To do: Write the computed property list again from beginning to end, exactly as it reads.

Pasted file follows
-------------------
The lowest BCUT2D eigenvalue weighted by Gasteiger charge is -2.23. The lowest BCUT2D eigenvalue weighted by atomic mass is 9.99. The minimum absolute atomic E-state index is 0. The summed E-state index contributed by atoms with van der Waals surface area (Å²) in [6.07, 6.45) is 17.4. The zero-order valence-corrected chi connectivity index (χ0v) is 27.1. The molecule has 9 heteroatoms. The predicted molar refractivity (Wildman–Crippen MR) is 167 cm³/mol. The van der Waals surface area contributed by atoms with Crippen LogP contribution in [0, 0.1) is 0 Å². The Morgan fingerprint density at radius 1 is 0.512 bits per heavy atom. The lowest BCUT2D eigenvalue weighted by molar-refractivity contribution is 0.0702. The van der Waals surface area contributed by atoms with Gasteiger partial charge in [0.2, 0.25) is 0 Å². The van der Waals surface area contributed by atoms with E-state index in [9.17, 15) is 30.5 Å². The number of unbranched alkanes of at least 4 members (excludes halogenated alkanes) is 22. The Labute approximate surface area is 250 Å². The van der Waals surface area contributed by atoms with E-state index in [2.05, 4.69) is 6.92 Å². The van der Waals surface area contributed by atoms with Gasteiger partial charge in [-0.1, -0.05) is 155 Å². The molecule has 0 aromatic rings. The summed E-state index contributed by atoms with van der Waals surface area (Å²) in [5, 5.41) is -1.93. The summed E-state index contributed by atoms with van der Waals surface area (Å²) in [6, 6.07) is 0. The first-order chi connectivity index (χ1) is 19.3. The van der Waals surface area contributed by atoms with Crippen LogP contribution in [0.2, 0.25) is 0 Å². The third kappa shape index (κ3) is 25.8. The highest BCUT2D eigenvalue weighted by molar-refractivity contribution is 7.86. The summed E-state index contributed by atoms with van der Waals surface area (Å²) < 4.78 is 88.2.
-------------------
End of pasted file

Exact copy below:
The lowest BCUT2D eigenvalue weighted by Gasteiger charge is -2.23. The lowest BCUT2D eigenvalue weighted by atomic mass is 9.99. The minimum absolute atomic E-state index is 0. The summed E-state index contributed by atoms with van der Waals surface area (Å²) in [6.07, 6.45) is 17.4. The zero-order valence-corrected chi connectivity index (χ0v) is 27.1. The molecule has 9 heteroatoms. The predicted molar refractivity (Wildman–Crippen MR) is 167 cm³/mol. The van der Waals surface area contributed by atoms with Crippen LogP contribution in [0, 0.1) is 0 Å². The Morgan fingerprint density at radius 1 is 0.512 bits per heavy atom. The lowest BCUT2D eigenvalue weighted by molar-refractivity contribution is 0.0702. The van der Waals surface area contributed by atoms with Gasteiger partial charge in [0.2, 0.25) is 0 Å². The van der Waals surface area contributed by atoms with E-state index in [9.17, 15) is 30.5 Å². The number of unbranched alkanes of at least 4 members (excludes halogenated alkanes) is 22. The Labute approximate surface area is 250 Å². The van der Waals surface area contributed by atoms with E-state index in [2.05, 4.69) is 6.92 Å². The van der Waals surface area contributed by atoms with Gasteiger partial charge in [-0.1, -0.05) is 155 Å². The molecule has 0 aromatic rings. The summed E-state index contributed by atoms with van der Waals surface area (Å²) in [5, 5.41) is -1.93. The summed E-state index contributed by atoms with van der Waals surface area (Å²) in [6, 6.07) is 0. The first-order chi connectivity index (χ1) is 19.3. The van der Waals surface area contributed by atoms with Crippen LogP contribution in [0.2, 0.25) is 0 Å². The third kappa shape index (κ3) is 25.8. The highest BCUT2D eigenvalue weighted by molar-refractivity contribution is 7.86. The summed E-state index contributed by atoms with van der Waals surface area (Å²) < 4.78 is 88.2.